Monday, August 30, 2010

#5

Well here I am in the middle of what feels like nowhere. Headed up in to the Chuchumatanes like I said and am almost out on the otherside. I started my trip in Huehuetenango and then headed close to 2 and a half hours to Todos Santos, a really cool very traditional town where even the men wear the traditional clothing... for the most part in Guatemala you only really see women wearing the indigenous clothing. While in Todos Santos I went on a really incredible hike up into the hills kind of following this path and then veering off it when there were big mudslides blocking it, I eventually made it up to the ridgeline where I was able to look out over both vallys it was so beautiful, the way the clouds move up the hillsides is just endlessly entertaining. The next day was market day which is always a great event to stumble upon and wander through. While it seemed like many of the other markets I have seen, aside from the clothing people were wearing,I stumbled upon this one back section where poeople were bartering in hushed tones over bulk purchases of potatoes and maiz... it was the kind of sceen you can imagine has gone on the same way for quite along time.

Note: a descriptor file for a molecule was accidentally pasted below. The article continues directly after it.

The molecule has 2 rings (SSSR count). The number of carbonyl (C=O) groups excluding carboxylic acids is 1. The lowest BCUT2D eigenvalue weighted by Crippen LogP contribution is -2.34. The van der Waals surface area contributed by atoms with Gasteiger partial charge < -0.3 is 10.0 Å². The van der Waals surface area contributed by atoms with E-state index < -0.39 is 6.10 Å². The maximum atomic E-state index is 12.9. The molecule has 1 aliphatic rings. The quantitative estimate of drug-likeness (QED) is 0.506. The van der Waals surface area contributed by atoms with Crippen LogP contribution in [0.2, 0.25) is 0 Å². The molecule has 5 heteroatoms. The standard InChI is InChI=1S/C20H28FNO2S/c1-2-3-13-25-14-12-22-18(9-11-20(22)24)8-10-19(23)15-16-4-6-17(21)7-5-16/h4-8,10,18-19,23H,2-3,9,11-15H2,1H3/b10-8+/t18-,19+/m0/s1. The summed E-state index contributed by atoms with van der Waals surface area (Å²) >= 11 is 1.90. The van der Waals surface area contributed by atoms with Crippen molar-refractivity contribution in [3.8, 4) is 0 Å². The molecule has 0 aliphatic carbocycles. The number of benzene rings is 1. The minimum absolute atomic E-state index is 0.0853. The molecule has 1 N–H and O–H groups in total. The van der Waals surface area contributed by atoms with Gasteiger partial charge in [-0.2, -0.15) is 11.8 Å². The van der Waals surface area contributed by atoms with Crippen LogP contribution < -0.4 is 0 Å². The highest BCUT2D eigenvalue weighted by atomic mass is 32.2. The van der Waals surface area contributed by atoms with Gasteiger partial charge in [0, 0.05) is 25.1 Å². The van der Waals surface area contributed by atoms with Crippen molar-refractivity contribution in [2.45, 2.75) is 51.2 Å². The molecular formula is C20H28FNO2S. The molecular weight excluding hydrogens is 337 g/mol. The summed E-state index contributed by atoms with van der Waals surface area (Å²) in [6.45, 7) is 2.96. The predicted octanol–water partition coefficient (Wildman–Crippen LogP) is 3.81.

After 2 nights in Todos Santos I continued on into the mountains, on my journey of 3 different bus transfers, I met a man on one of the microbusses I flagged down who had lived and worked in california for 9 years... it was great to talk about places back home and I think he really enjoyed the opportunity to practice his English. After finally arriving in San Mateo Ixtatan... it was a beautiful bus ride though valleys, up mountains and along ridges... I found that the immigrant story is fairly common in the area. Especially in San Mateo Ixtatan, a town about an hour on a dirt road from the nearest junction, it seemed like some families had made it big while their neighbors were living in poverty. Turns out the huge cement houses some people occupied were built largely from the money kids and family members had sent back from the US. It´s really interesting the way people talk about the US in the area, not only are there american flags painted on everything from houses to tomb stones but people seem to view making it to america as their key to wealth and comfort... I dont blame them seeing what some people have been able to do for their families after only a few years working in the US, even with all I know about immigrant issues in the US I actually have started to think the same. I talked to one girl in a coffee shop and she told me that the price to cross the border is 12000 Quetzales or roughly 1,200 USD a hell of a lot of money for these people but an investment they believe they can pay off with only a few months work in the US. Given the chance I think most would risk the corssing.